The closest it’s ever happened – and this is a funny story – is that in 2006, we thought we getting the second overall pick in the draft from Chicago. And we were going to pick LaMarcus Aldridge. And it wound up being that Chicago was offering us their second first-round pick in the draft, which was pick 16. It turned into Rodney Carney. So, that’s the closest that we’ve ever come to backing out or a deal was agreed upon and going from there.

The Bulls might as well have sent the No. 2 to pick to the Nets. On draft night, Chicago dealt No. 2 pick LaMarcus Aldridge to the Trail Blazers for No. 4 pick Tyrus Thomas and Viktor Khryapa. The Bulls got more value from No. 16 pick Rodney Carney, trading up with the 76ers for No. 13 pick Thabo Sefolosha, who was a helpful role player in Chicago then flipped for a pick that became Taj Gibson. In that 2006 draft, the Nets picked Marcus Williams No. 22 and Josh Boone No. 23.

The big difference between this non-deal and the Brooks mishap: It didn’t reach the point active players were informed and details were leaked to the media. That’s harder to walk back and maybe part of the reason the Suns and Wizards still swapped Trevor Ariza for Kelly Oubre and Austin Rivers after the Grizzlies pulled out.

Report: Trevor Ariza ‘checked out mentally’ with Suns

Christian Petersen/Getty Images
3 Comments

Why did Trevor Ariza leave the Rockets, who came as close as anyone to beating the Kevin Durant-boosted Warriors in the playoffs, for the lowly Suns?

Money.

Ariza signed a one-year, $15 million contract with Phoenix last summer. That salary likely far surpasses what Ariza could have gotten elsewhere – especially Houston, where the Rockets are wary of the luxury tax.

Predictably, a veteran signing with bad team for a quick paycheck turned out poorly. The Suns traded Ariza to the Wizards essentially as soon as he became eligible to be dealt.

Duane Rankin of azcentral:

According to league sources, this was a “mutual” decision between Ariza and the Suns.

Ariza checked out mentally early in the season, according to sources. After practices would ended, he’d leave before everyone else, when that’s usually an opportunity to bond.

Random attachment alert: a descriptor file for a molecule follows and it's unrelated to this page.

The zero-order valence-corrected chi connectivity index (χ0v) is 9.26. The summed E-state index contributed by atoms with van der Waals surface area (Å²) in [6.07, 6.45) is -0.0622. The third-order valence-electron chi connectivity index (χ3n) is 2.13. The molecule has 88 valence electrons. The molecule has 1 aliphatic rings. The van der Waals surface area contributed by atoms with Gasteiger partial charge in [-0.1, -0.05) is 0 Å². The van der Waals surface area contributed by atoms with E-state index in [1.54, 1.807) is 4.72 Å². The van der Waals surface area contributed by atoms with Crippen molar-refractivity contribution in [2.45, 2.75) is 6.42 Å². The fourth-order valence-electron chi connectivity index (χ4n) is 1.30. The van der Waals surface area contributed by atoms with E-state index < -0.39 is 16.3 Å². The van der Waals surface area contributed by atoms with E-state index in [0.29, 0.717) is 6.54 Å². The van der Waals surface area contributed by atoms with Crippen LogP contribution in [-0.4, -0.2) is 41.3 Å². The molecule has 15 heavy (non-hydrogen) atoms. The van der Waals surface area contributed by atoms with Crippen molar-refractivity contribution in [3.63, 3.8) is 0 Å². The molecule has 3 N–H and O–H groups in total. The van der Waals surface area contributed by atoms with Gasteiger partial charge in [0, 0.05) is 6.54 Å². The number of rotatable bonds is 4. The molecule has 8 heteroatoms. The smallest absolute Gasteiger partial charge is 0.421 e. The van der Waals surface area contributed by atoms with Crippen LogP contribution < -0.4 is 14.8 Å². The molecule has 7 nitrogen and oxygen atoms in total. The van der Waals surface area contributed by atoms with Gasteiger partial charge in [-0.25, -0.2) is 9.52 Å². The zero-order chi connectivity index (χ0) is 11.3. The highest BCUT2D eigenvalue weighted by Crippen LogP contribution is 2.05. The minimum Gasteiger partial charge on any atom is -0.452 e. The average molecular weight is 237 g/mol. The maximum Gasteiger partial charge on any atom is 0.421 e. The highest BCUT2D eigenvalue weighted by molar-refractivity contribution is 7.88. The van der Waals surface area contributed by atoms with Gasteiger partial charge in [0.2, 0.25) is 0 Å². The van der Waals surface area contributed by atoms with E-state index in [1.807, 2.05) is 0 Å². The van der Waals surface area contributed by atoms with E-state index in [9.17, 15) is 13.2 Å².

He’d break from the team huddle before his teammates and wasn’t engaged.

Signing Ariza to that contract was always part of a bad plan. He didn’t put the Suns over the top, and that money could have gone to a player with a future in Phoenix.

Sure, it would have been nice for Ariza to lead and mentor more. He could have served as a better example for the young Suns.

But it’s not easy to go from the peak of competition to a quickly lost season. Ariza’s misery was predictable and understandable.

It spread to the court, too. He’s having arguably the worst season of his career.

Washington hopes Ariza will play better there. He’s better cast as a glue guy on a good team.

However, it’s unclear whether Ariza will actually be rejuvenated by the Wizards, who’ve been stuck in their own turmoil. There’s also risk Ariza, 33, has declined due to age in ways that won’t simply reverse in a better environment.

At least he ends his depressing Phoenix chapter. This will be the lasting scene of his time there. Gina Mizell of The Athletic:

Devin Booker calls out Enes Kanter’s defense after Suns beat Knicks

Getty Images
Leave a comment

In a Knicks’ win over the Suns last January, Enes Kanter irritated Devin Booker into pushing him. The Phoenix guard got ejected then had to deal with Kanter’s online trash-talking afterward.

So, this retweet – following the Suns’ win over New York last night – was nearly a year in the making.

Booker:

There are two possible responses here. I’m not sure which is correct.

1. Booker shouldn’t criticize anyone else’s defense before looking in the mirror.

2. Kanter’s defense is so bad, even Booker is mocking it.

James Harden on double-stepback uncalled travel: ‘What do you want me to say? Tell on myself?’ (video)

7 Comments

James Harden is difficult enough to defend when officiated correctly.

When he can get away with this? There’s nearly no stopping him. That was a big uncalled travel in the Rockets’ win over the Jazz last night.

Harden, via Tim MacMahon of ESPN:

“What do you want me to say? Tell on myself?” Harden said.

Fair.

Unlike that call.